After a judge ordered on Friday that eight people referred to only as “John Doe” in court filings should have their identities revealed, names of some people associated with Jeffrey Epstein or Ghislaine Maxwell will be made public.
One exception exists. According to Insider, Judge Loretta A. Preska decided that a person identified only as “John Doe 183” in court filings will maintain their anonymity for the time being.
Preska stated that she would permit the person to appeal despite the fact that they were repeatedly mentioned in Maxwell’s sex trafficking trial.
Preska stated at the hearing on Friday that “that Doe’s relationship with Jeffrey Epstein has been a subject of intense media coverage, and Doe 183’s name has appeared in numerous places in unsealed portions of Ms. Maxwell’s criminal trial transcript,”
“In the court’s view, there’s no reason to redact Doe 183 from the documents,” she stated.
Two of the people whose identities were kept secret were allegedly victims of the sex trafficking organization that Epstein is thought to have run before his passing.
Emmy Taylor and Sarah Ransome were identified, but Preska determined that the identity of a third victim would remain secret due to “ongoing trauma.”
Thomas Pritzker’s name was made public on Friday. He is JB Pritzker’s cousin, the governor of Illinois. Preska said that a witness had mentioned his name in a deposition but claimed not to recognize him.
Preska objected, pointing out that the records in which he was identified existed elsewhere and that there had been no accusations of illegal conduct against him, according to Fox News, despite Pritzker’s claim that being named would result in irreparable harm.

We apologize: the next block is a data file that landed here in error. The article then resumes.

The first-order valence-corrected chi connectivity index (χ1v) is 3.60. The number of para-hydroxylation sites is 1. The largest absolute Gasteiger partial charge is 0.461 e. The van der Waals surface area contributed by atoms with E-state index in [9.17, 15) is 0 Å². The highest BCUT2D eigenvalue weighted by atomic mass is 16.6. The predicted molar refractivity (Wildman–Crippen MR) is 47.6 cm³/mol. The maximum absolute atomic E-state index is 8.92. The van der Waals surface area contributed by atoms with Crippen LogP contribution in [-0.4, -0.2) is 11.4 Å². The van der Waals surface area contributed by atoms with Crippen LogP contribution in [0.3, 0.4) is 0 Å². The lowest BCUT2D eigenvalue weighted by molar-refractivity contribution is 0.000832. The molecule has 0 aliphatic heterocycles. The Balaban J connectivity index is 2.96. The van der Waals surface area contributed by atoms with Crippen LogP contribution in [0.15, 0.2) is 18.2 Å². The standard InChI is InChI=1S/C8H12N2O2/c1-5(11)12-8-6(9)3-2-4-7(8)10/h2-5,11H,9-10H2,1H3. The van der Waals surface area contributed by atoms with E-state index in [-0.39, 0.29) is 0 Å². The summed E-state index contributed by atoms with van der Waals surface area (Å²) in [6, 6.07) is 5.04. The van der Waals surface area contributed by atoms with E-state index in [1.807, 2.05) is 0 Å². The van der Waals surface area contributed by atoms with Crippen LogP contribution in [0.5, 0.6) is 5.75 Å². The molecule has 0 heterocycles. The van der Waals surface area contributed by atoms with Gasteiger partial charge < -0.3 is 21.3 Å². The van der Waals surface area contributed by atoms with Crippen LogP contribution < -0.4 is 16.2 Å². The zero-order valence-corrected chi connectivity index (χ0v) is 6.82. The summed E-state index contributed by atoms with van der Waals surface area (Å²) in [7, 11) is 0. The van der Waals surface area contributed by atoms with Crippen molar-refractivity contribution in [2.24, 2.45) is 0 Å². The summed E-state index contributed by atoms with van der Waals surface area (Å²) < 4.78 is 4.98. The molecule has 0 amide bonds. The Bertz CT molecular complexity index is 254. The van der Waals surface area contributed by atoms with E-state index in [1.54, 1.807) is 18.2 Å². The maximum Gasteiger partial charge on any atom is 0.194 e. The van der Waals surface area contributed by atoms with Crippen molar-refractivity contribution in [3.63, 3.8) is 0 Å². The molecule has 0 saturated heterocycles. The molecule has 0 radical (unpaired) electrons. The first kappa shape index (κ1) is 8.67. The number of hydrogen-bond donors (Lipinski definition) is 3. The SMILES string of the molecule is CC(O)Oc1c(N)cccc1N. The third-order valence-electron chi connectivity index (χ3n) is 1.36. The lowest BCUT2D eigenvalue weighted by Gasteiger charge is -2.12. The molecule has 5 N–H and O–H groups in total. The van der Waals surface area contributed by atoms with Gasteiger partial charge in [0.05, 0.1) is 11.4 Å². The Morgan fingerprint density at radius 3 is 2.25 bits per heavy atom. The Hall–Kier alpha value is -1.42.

According to the Daily Mail, a letter from Laura Menninger, Maxwell’s lawyer, stating that Maxwell would not object to naming people, served as the impetus for Friday’s action.
“After careful review of the detailed objections submitted by [the eight Non-Party Does], counsel for Ghislaine Maxwell writes to inform the Court that she does not wish to further address those objections,” according to a letter from Menninger.
More on this story via The Western Journal:
“Each of the listed Does has counsel who have ably asserted their own respective privacy rights. Ms. Maxwell, therefore, leaves it to this Court to conduct the appropriate review consistent with the Order and Protocol for Unsealing Decided Motions,” the letter said.
Preska presided over a defamation lawsuit Epstein victim Virginia Giuffre filed against Maxwell in 2015, which has since been settled. However, documents gathered in the case have been sought by media outlets.
Giuffre’s lawyer Sigrid McCawley had told the judge that in the case of the John Does, it was “apparent that their objections essentially mirror objections to unsealing that this Court has already rejected: that unsealing certain documents might be embarrassing, would expose non-parties to media attention, and could result in some unfortunate association between the non-parties and Jeffrey Epstein or Ghislaine Maxwell.” CONTINUE READING…